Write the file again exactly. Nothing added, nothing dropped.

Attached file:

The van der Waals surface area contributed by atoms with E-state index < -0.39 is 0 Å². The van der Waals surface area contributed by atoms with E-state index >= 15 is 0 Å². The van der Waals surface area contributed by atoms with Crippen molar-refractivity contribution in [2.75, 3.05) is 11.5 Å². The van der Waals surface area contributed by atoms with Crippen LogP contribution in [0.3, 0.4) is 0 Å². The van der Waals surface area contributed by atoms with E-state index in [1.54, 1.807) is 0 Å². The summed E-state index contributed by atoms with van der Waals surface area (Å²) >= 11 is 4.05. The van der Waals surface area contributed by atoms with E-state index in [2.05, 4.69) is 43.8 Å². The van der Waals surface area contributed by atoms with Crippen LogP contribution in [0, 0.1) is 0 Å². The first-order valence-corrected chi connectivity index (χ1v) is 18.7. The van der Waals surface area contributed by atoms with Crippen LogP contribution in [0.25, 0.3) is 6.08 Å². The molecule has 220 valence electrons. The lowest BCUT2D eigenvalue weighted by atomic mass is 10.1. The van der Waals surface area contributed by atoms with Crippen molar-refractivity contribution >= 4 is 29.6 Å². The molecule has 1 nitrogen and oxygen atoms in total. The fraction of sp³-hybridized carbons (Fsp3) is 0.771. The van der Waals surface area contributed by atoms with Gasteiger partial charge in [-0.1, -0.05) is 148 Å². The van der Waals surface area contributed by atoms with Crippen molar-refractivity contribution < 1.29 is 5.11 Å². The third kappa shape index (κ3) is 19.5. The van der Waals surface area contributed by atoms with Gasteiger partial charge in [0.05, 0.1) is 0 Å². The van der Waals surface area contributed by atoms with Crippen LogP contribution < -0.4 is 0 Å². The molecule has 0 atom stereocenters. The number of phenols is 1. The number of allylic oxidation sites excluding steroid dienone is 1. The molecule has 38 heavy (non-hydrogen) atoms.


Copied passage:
The van der Waals surface area contributed by atoms with E-state index < -0.39 is 0 Å². The van der Waals surface area contributed by atoms with E-state index >= 15 is 0 Å². The van der Waals surface area contributed by atoms with Crippen molar-refractivity contribution in [2.75, 3.05) is 11.5 Å². The van der Waals surface area contributed by atoms with Crippen LogP contribution in [0.3, 0.4) is 0 Å². The van der Waals surface area contributed by atoms with E-state index in [1.54, 1.807) is 0 Å². The summed E-state index contributed by atoms with van der Waals surface area (Å²) >= 11 is 4.05. The van der Waals surface area contributed by atoms with E-state index in [2.05, 4.69) is 43.8 Å². The van der Waals surface area contributed by atoms with Crippen LogP contribution in [0, 0.1) is 0 Å². The first-order valence-corrected chi connectivity index (χ1v) is 18.7. The van der Waals surface area contributed by atoms with Crippen LogP contribution in [0.25, 0.3) is 6.08 Å². The molecule has 220 valence electrons. The lowest BCUT2D eigenvalue weighted by atomic mass is 10.1. The van der Waals surface area contributed by atoms with Crippen molar-refractivity contribution >= 4 is 29.6 Å². The molecule has 1 nitrogen and oxygen atoms in total. The fraction of sp³-hybridized carbons (Fsp3) is 0.771. The van der Waals surface area contributed by atoms with Gasteiger partial charge in [-0.1, -0.05) is 148 Å². The van der Waals surface area contributed by atoms with Crippen molar-refractivity contribution < 1.29 is 5.11 Å². The third kappa shape index (κ3) is 19.5. The van der Waals surface area contributed by atoms with Gasteiger partial charge in [0.05, 0.1) is 0 Å². The van der Waals surface area contributed by atoms with Crippen LogP contribution < -0.4 is 0 Å². The molecule has 0 atom stereocenters. The number of phenols is 1. The number of allylic oxidation sites excluding steroid dienone is 1. The molecule has 38 heavy (non-hydrogen) atoms.